Now, for flippers, why do we need them you ask? That answer depends on what your definition of flippers is, whether it be people who buy anticipated releases for the sole purpose of selling within the next x days/weeks or if there’s a certain amount of time after buying that is acceptable to sell without being deemed a ‘flipper’. Or perhaps its people who find whiskey in the wild that they know is rare/sought after and then ultimately sell that on to a collector or drinker that really wants it but can’t find it. They offer another outlet to collectors and drinkers to get tough to find whiskey and make it more accessible to them (in the second scenario).
The way I see it, buying any whiskey is going to be a risk if you are in it for the money but it’s not as black and white as the phrase makes it out to be. That’s why I’m a firm believer in buying whiskey with the intention of drinking, because if you go to sell in 3 months, a year, 5 years, who knows what it’ll be worth if anything, but at least you’ll enjoy drinking it! Why not be a drinker, collector and a ‘flipper’ in one swoop?Carl, The Whiskey Companion
The collectors that I know both sell and open bottles. There are a very small few who refuse to ever personally sell bottles. Those bottles will be left to their heirs. The recent “perfect” collection from Mr. Gooding has generated record online bids. His entire collection is being sold online although I suspect his heirs may have either opened a few or at least enjoyed a couple of the bottles at his private bar. I will say again
ALL BOTTLES ARE OPENED EVENTUALLY
When we buy a bottle we are reserving the right to have it in the future and open it in the future. Or our proxies or heirs get to open it.
Now let’s bring up the elephant in the room. The producers or distillers. The largest in Irish Whiskey is certainly Midleton. While the core range products ship millions of cases this discussion is about the rare and limited bottles that make the fans and collectors crazy. The best example of this would be a fairly recent release, the “Dream Cask” of the last three years. The producers can do a lot to reward their fans by various ballot schemes. The first 2 Dream Casks were sold through a member only website, which was fine but the second release sold out in a couple of minutes, leaving all involved angry about the process. They tried to rectify this by having an open ballot, where everyone who signed up to the site could enter the ballot, no pre-requisites needed such as length of time being part of the birdhouse (which was used since the first release), or previous purchases. I have wondered why wouldn’t some sort of previous purchase of a bottle be a good prerequisite for a ballot entry? If anyone has an idea to make the sale of limited release bottles a better proposition for all concerned please comment below.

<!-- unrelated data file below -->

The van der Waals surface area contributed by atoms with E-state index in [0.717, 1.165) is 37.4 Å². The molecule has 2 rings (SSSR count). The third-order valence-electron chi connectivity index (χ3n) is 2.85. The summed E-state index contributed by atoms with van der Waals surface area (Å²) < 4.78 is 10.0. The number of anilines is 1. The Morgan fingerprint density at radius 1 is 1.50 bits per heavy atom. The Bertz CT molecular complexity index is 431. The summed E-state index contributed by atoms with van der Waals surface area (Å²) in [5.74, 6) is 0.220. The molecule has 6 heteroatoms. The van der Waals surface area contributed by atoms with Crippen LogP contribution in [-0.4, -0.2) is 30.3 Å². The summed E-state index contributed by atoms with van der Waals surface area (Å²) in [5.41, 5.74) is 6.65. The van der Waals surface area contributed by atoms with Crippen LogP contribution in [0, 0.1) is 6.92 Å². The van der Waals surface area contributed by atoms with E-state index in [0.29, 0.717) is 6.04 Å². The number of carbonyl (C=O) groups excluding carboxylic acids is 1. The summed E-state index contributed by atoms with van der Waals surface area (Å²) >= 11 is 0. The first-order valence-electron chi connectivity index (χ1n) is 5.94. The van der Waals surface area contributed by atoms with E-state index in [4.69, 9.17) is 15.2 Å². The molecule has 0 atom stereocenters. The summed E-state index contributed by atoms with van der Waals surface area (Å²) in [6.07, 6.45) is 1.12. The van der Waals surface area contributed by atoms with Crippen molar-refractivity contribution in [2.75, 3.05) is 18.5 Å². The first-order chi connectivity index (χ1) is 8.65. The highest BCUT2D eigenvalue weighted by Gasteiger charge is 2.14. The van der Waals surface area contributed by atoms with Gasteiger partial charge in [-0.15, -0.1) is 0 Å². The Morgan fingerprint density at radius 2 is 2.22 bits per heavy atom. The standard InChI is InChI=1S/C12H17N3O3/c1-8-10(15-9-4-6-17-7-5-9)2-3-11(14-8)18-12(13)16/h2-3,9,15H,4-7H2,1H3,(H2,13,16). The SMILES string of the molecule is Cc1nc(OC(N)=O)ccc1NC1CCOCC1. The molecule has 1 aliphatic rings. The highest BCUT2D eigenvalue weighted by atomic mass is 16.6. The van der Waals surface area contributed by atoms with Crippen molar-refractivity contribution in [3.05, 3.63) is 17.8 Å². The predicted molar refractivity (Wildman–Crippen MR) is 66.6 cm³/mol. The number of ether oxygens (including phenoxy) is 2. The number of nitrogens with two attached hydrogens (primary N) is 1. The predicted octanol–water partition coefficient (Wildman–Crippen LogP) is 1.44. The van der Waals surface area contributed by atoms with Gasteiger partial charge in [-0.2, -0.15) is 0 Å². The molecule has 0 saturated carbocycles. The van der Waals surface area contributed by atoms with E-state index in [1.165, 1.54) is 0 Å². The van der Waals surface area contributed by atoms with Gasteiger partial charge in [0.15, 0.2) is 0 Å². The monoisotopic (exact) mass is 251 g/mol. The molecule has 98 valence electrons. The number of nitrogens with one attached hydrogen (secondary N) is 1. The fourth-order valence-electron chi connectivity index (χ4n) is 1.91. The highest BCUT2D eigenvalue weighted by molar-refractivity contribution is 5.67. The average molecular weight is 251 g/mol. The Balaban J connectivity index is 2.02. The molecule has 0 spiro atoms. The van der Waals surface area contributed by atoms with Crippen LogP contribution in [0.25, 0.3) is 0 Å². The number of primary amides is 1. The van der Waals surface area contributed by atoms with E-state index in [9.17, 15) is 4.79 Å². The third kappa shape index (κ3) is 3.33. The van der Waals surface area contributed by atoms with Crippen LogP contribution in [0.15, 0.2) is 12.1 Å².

I feel that the disdain for bottles not immediately being opened comes from is grist for another day. I believe collectors and drinkers are mostly one and the same. Trying to divide them is a red herring. Helping collectors to make good purchasing decisions aids the drinkers too. Flippers are merely arbitrage that can occur anywhere in the economic system. Consumer education and transparency in the market will help keep that profit margin small, if that’s what you’re worked up about.Larry
Interesting point about the producers Larry, definitely a huge part to be played by them. The rarer the whiskey, the more attraction garnered by whiskey fans is how I’ve seen it and as long as the release is as fair as it can be for fans, they are doing their job for these releases.
So, there you have it, do you agree that all whiskey will be opened, eventually? Are whiskey ‘flippers’ a pet peeve of yours? Or do you think there’s a need for all 3 of theses type of whiskey consumers? Let us know in the comments your thoughts.